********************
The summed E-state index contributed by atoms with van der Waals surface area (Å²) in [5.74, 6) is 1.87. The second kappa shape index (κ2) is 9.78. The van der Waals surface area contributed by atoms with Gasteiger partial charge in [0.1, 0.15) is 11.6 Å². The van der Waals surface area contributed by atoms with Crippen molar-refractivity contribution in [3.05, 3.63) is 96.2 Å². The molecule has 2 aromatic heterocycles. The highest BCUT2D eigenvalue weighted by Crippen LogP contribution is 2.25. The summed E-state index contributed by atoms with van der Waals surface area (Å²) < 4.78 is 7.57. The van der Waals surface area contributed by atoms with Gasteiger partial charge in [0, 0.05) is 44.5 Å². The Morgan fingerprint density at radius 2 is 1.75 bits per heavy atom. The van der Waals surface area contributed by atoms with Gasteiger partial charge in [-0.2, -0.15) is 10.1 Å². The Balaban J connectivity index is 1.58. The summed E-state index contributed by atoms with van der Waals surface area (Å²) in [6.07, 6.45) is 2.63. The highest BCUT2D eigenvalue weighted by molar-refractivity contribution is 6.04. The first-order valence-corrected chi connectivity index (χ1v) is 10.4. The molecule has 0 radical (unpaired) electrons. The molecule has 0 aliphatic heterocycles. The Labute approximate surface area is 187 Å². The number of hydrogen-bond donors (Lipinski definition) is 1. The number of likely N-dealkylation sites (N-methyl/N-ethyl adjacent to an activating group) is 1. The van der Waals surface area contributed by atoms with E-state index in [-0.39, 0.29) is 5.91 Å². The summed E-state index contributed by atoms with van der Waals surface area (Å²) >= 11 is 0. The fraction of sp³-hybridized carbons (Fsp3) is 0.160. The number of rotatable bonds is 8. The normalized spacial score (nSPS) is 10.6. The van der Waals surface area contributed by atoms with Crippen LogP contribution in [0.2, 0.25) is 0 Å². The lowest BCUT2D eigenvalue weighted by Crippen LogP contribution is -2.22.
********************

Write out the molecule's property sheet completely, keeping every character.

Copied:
The summed E-state index contributed by atoms with van der Waals surface area (Å²) in [5.74, 6) is 1.87. The second kappa shape index (κ2) is 9.78. The van der Waals surface area contributed by atoms with Gasteiger partial charge in [0.1, 0.15) is 11.6 Å². The van der Waals surface area contributed by atoms with Crippen molar-refractivity contribution in [3.05, 3.63) is 96.2 Å². The molecule has 2 aromatic heterocycles. The highest BCUT2D eigenvalue weighted by Crippen LogP contribution is 2.25. The summed E-state index contributed by atoms with van der Waals surface area (Å²) < 4.78 is 7.57. The van der Waals surface area contributed by atoms with Gasteiger partial charge in [0, 0.05) is 44.5 Å². The Morgan fingerprint density at radius 2 is 1.75 bits per heavy atom. The van der Waals surface area contributed by atoms with Gasteiger partial charge in [-0.2, -0.15) is 10.1 Å². The Balaban J connectivity index is 1.58. The summed E-state index contributed by atoms with van der Waals surface area (Å²) in [6.07, 6.45) is 2.63. The highest BCUT2D eigenvalue weighted by molar-refractivity contribution is 6.04. The first-order valence-corrected chi connectivity index (χ1v) is 10.4. The molecule has 0 radical (unpaired) electrons. The molecule has 0 aliphatic heterocycles. The Labute approximate surface area is 187 Å². The number of hydrogen-bond donors (Lipinski definition) is 1. The number of likely N-dealkylation sites (N-methyl/N-ethyl adjacent to an activating group) is 1. The van der Waals surface area contributed by atoms with E-state index in [-0.39, 0.29) is 5.91 Å². The summed E-state index contributed by atoms with van der Waals surface area (Å²) >= 11 is 0. The fraction of sp³-hybridized carbons (Fsp3) is 0.160. The number of rotatable bonds is 8. The normalized spacial score (nSPS) is 10.6. The van der Waals surface area contributed by atoms with Crippen LogP contribution in [0.2, 0.25) is 0 Å². The lowest BCUT2D eigenvalue weighted by Crippen LogP contribution is -2.22.